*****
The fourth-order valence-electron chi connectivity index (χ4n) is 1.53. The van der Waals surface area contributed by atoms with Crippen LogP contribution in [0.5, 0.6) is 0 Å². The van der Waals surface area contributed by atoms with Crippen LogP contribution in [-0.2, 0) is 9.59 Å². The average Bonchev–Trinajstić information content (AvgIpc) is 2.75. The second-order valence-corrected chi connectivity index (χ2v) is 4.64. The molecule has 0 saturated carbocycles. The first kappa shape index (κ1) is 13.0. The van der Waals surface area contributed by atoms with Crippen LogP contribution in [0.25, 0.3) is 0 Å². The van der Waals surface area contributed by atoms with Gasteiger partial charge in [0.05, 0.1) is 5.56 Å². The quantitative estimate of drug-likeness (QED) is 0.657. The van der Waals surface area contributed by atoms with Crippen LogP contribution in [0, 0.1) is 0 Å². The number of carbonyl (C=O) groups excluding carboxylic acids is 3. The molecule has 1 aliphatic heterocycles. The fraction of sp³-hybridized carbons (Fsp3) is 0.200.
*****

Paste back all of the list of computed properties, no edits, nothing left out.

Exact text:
The fourth-order valence-electron chi connectivity index (χ4n) is 1.53. The van der Waals surface area contributed by atoms with Crippen LogP contribution in [0.5, 0.6) is 0 Å². The van der Waals surface area contributed by atoms with Crippen LogP contribution in [-0.2, 0) is 9.59 Å². The average Bonchev–Trinajstić information content (AvgIpc) is 2.75. The second-order valence-corrected chi connectivity index (χ2v) is 4.64. The molecule has 0 saturated carbocycles. The first kappa shape index (κ1) is 13.0. The van der Waals surface area contributed by atoms with Crippen LogP contribution in [0.25, 0.3) is 0 Å². The van der Waals surface area contributed by atoms with Gasteiger partial charge in [0.05, 0.1) is 5.56 Å². The quantitative estimate of drug-likeness (QED) is 0.657. The van der Waals surface area contributed by atoms with Crippen LogP contribution in [0, 0.1) is 0 Å². The number of carbonyl (C=O) groups excluding carboxylic acids is 3. The molecule has 1 aliphatic heterocycles. The fraction of sp³-hybridized carbons (Fsp3) is 0.200.